“We started with the Bhagavad Gita. Currently, we publish 1,800 book titles in 15 languages. On average, we deliver 60,000 books per day. But we are still unable to meet the demand,” Tiwari said. The press focuses on translating the Gita, Ramayana, Puranas, Mahabharata and other books into different languages. She also publishes storybooks for children.
Although it publishes books on “Sanatana Hindu dharma (the eternal religion)”, Gita Press claims to have no association with any political organization. Asked about the publishing house’s ties to the Rashtriya Swayamsevak Sangh (RSS) and the Vishwa Hindu Parishad (VHP), Tiwari said Gita Press was associated with everyone in society but had no ties to politics. of Hindutva.
But, author Akshaya Mukul wrote of the publishing house in his book Gita Press and the making of Hindu India: “It was a crucial cog in the wheel of Hindu nationalism which forged alliances with all world: beggars, liberals, politicians, philanthropists, academics, sectarian organizations like the RSS, Hindu Mahasabha, Jana Sangh and VHP, and conservative elements within Congress.
In the book, Mukul quotes scholar Paul Arney who called Gita Press “the leading supplier of printed Hinduism in the 20th century”. Mukul says that Arney, in his work, cites “a special issue of Hindu Chetna, a VHP publication, which came out in 1992 in honor of Poddar”. The Arney Poddar spoken of is the founding editor of Kalyan, Hanuman Prasad Poddar.
Mukul goes on to write, “The issue contained a 1964 Poddar interview by Shivram Shankar Apte, earlier with the RSS and later on loan to the VHP. Poddar, who was among the founders of the VHP, told Apte that it was Gita Press that “sowed the seed of the tolerant ideals that have now blossomed in the factory of the Vishwa Hindu Parishad”.
When asked why Gita Press does not publish books of other religions, its current director, Tiwari, veered off saying, “There is already so much work in the Sanatana Dharma books that we are not in able to meet demand. We have not yet published the Vedas and Smriti.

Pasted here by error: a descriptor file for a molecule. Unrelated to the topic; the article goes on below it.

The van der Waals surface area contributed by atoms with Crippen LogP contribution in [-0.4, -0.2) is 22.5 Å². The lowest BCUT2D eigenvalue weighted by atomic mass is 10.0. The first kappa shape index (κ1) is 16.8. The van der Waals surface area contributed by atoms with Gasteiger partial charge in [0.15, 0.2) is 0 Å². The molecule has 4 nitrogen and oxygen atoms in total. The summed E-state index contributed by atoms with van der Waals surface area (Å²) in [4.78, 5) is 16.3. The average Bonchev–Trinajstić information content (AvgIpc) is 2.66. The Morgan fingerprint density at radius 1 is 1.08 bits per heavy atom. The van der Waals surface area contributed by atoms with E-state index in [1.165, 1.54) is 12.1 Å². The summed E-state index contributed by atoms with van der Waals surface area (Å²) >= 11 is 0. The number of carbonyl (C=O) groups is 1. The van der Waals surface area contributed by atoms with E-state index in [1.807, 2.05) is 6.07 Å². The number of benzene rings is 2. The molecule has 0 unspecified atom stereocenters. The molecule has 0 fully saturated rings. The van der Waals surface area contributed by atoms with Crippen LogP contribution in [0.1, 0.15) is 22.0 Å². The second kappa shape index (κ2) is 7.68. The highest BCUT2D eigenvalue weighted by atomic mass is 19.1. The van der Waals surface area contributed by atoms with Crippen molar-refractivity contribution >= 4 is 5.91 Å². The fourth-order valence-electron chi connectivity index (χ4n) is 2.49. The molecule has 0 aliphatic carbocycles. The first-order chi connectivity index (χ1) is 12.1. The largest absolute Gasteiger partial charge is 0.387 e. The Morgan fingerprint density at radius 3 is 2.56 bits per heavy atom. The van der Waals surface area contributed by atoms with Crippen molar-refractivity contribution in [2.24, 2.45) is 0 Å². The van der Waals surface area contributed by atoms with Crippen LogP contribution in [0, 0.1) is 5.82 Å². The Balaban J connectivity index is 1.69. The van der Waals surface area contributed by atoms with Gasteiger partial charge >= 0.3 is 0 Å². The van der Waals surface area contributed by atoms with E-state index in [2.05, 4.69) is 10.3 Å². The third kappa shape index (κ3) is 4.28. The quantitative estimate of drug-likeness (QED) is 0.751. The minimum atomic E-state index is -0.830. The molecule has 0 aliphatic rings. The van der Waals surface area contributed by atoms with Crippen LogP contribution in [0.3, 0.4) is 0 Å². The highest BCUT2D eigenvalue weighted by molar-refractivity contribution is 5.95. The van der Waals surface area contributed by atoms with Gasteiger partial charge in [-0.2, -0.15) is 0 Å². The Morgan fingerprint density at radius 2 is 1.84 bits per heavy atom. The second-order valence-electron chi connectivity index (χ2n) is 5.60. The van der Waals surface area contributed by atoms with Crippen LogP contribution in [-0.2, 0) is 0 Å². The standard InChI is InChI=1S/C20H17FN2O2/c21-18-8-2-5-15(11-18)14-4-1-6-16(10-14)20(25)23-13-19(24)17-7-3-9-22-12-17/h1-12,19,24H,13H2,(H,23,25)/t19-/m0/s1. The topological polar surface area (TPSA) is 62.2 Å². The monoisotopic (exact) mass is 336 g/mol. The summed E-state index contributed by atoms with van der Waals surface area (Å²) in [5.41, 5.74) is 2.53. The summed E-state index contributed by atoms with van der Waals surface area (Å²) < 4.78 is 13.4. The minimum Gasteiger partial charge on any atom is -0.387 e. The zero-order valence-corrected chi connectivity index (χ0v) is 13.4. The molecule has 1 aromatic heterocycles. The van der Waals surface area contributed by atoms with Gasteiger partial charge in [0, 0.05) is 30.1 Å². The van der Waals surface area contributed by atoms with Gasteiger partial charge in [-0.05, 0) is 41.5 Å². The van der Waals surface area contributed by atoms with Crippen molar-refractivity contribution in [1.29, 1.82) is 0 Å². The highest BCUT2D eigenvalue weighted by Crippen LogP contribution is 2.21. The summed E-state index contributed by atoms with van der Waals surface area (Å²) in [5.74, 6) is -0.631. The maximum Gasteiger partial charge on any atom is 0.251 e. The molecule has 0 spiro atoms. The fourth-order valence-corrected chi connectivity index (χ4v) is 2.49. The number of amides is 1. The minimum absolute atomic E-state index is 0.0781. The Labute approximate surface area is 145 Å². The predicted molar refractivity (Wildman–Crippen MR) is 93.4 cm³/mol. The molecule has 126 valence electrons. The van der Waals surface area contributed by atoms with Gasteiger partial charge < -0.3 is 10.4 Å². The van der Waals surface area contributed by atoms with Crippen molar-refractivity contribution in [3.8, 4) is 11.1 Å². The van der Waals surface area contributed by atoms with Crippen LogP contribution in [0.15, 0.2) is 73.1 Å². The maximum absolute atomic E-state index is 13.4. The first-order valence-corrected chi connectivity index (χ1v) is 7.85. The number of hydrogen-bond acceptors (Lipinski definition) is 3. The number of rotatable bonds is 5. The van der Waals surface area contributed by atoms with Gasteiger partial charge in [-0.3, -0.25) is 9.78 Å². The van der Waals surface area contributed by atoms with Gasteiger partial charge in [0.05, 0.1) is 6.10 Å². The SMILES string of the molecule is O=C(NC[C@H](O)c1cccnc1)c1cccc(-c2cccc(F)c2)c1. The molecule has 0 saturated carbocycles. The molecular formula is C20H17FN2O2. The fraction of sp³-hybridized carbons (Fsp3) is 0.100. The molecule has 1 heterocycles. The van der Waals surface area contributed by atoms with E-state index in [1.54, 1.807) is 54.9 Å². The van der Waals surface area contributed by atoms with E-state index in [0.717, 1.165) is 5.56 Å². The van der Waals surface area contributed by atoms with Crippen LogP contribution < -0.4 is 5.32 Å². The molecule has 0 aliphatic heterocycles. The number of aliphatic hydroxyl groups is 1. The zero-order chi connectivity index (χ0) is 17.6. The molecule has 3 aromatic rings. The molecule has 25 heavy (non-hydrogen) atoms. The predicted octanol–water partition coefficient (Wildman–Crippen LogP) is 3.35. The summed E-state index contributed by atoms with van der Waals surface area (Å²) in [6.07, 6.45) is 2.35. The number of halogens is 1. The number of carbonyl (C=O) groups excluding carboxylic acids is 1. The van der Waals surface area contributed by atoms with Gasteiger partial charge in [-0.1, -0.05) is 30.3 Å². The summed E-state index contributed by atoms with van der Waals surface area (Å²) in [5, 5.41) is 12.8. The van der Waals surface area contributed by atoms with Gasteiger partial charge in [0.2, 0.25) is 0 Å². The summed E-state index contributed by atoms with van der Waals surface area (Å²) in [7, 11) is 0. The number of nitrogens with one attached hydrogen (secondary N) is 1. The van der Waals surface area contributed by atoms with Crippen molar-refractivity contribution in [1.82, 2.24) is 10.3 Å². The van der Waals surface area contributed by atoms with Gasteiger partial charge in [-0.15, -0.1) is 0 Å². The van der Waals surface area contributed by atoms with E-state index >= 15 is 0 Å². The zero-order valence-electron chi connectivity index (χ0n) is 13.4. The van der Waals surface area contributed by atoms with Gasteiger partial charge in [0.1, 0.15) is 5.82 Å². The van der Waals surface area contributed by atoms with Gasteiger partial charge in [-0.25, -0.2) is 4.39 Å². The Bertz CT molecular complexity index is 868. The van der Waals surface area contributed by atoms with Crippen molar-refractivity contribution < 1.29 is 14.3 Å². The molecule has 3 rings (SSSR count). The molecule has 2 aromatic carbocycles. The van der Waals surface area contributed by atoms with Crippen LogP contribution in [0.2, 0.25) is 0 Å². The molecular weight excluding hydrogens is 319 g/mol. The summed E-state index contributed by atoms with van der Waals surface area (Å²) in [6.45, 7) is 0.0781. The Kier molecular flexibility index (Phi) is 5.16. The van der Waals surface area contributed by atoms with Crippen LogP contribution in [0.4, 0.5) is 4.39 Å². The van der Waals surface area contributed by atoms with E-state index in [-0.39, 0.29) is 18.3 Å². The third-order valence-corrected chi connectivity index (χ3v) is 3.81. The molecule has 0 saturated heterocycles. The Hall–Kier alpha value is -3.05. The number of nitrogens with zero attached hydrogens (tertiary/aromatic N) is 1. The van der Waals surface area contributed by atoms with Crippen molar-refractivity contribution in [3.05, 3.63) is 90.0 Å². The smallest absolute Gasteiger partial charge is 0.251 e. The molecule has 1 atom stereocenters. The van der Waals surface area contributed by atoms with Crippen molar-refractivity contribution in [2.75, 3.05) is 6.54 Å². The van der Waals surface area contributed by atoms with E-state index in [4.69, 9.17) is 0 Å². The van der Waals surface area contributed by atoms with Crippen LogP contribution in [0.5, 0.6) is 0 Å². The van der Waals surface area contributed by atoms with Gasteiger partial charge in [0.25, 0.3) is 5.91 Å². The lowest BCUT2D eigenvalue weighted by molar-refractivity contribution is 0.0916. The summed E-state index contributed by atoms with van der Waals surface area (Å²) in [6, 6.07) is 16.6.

Kovind is not the first president to visit the Gita Press office. Dr. Rajendra Prasad inaugurated the publishing house’s main entrance and an art gallery called Lila Chitra Mandir at its premises in 1955. The gallery depicts the Lilacs of the Hindu deities Ram and Krishna in 684 sequentially arranged paintings from the birth at the end of each. The complete Gita is inscribed on marble blocks on the walls, as are about 700 verses and verses from holy-rollers. Over the years, notable names including High Court Justices, Governors and Chief Ministers of different states have visited the press.
Gita Press operates under a non-profit trust called Gobind Bhavan – it is named after the building in the Bara Bazar district of Kolkata where the publishing house took shape – which also does not accept donations. Gita Press now has 430 employees, 20 sales depots and nearly 2,500 booksellers who buy its works. At the press, religious books once printed are not left on the ground and are placed on pallets.
“The Trust is also not hereditary. There is no one in the Founder’s Family Trust. Moreover, the members of the Trust are not elected. They are selected and assigned responsibilities,” Tiwari said.
Asked about reports that Gita Press was about to shut down a few years ago, Tiwari claimed it was fake news. “In 2015, fake news circulated that Gita Press was in financial crisis. By spreading such reports, some people wanted to raise money in the form of donations on behalf of Gita Press,” Tiwari said. “So many people have offered donations. But we did not accept. We even had to close our bank account for a few days so that no one could transfer money. Moreover, at the time, some employees got their wages wrong and staged a strike for a few days. But this problem has also been solved.